Somewhere between Madagascar and Mozambique, Peace Boat volunteer interpreter Moe Sasaki lost her shadow. For a few hours around midday the Ocean Dream passed directly under the December sun and it was as if Sasaki’s shadow had unstitched itself and run ahead to the African continent on which she grew up.
A month later, volunteer English teacher Montse Perez-Gonzalez watched the moon flicker in and out of view from the 9th floor deck. After having lived in Viet Nam for a year, and before that the United States, she had come home to Latin America. “I could connect with people immediately, not just because we share the same language but because we share the same cultural background. I had forgotten how that felt,” said Perez-Gonzalez.
Hundreds of jishu kikaku, or self-organized events, packed the onboard space as Peace Boat rounded the two Capes. In one, volunteer English teacher Alda Lizzi led passengers on a tri-lingual hunt for Carmen Sandiego, in another complex diagrams filled a projector screen as yoga instructor Iwayama Jin explained regression hypnosis.
The ship’s newspaper announced a different gathering everyday: Sendai residents gather! Lovers of 1980s cartoons gather! Antisocial people gather – we’ll be in the corner!
Below is a sample of other events that took place onboard.
Sweat beaded on Kolwane Mantu’s brow and his glasses misted as the tempo picked up. On the second violin chair, Mantu’s daughter Khothatso kept time. Lesego Pheleu played cello, and Neo Madiehe and Lerato Ntsoseng sawed their violins for the crescendo. Mantu grinned: he was holding them all, and his transfixed Peace Boat audience, in perfect balance.
The African Youth Ensemble (AYE), formed by Mantu during apartheid, gives young people in Soweto access to classical training in string instruments, and provides a nurturing environment in South Africa’s largest township.
However the orchestra has yet to receive any government grants. Mantu, now 53, said that keeping the organization afloat was a struggle but he had no plans to quit anytime soon; “when you get young people come to your door, you just can’t stop – it keeps you going.”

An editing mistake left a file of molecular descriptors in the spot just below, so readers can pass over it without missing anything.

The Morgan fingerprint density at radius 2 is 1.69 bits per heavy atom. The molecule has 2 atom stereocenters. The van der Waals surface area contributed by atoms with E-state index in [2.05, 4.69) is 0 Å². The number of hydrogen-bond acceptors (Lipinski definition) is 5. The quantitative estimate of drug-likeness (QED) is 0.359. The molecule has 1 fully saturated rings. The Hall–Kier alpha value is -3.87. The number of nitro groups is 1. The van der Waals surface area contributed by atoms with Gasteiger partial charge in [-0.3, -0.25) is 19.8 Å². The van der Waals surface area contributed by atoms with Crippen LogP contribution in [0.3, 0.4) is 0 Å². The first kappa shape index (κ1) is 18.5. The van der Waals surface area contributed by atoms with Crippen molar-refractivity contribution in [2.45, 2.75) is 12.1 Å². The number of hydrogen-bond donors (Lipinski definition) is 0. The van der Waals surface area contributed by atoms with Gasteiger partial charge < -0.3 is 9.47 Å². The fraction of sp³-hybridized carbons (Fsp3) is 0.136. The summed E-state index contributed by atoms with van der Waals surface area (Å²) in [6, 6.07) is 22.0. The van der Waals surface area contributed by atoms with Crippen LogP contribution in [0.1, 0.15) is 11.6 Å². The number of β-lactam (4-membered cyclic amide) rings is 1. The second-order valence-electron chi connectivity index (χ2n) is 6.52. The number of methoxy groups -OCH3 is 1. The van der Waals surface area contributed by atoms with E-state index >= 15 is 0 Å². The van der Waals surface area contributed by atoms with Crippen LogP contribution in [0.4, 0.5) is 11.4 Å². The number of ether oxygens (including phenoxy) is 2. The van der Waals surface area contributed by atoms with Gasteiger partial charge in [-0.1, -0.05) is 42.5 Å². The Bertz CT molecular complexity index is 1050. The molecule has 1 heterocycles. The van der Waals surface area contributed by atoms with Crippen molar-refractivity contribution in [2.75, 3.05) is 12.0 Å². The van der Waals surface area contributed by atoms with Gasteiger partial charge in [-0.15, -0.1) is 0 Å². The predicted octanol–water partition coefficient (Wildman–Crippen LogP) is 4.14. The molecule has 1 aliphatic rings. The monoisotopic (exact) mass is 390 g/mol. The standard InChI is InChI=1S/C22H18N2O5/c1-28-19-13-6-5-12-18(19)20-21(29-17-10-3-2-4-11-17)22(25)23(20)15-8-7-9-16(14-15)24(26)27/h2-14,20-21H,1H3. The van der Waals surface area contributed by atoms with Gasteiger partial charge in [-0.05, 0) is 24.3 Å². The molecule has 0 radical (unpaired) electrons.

Peace Boat has been a partner of AYE since 1999, and on the 86th voyage, Mantu and four of his students treated passengers to a series of music recitals and lectures on Soweto’s past and present.
An onboard auction raised around $5000 for AYE, which will go towards running costs and instrument maintenance.
Tanaka Toshiko was six years old and on her way to school when the atomic bomb hit Hiroshima on August 6, 1945. She remembers a tremendous flash before the sky went dark, the crunchiness of the dust that filled her mouth, and the giant mushroom cloud that formed above her.
All of Tanaka’s classmates, and 140,000 more people in Hiroshima died that day. A further 70,000 people were killed in Nagasaki.
“I was not able to talk to anybody about my personal experience of the atomic bombing. Not even to my own family,” Tanaka told an audience of international passengers and volunteers on Peace Boat that had gathered to listen to her testimony.
Tanaka, who is a sculptor and mural artist, would sometimes insert anti-nuclear symbols into her work, but it was not until she turned 70 that she decided to start telling her story.
After her first testimony on a Peace Boat visit to Caracas, Venezuela six years ago, Tanaka realized how important is was to share her experiences with future generations. As a hibakusha, or nuclear bomb survivor, Tanaka advocates for nuclear disarmament, and spreads a message of peace and forgiveness.
On Peace Boat Tanaka refined an English-language version of her testimony with the help of volunteer English teachers Julie Pliner and Ian Kennedy. In May, she will give a series of talks in New York City during the Nuclear Non-Proliferation Treaty Review Conference through the Hibakusha Stories organization.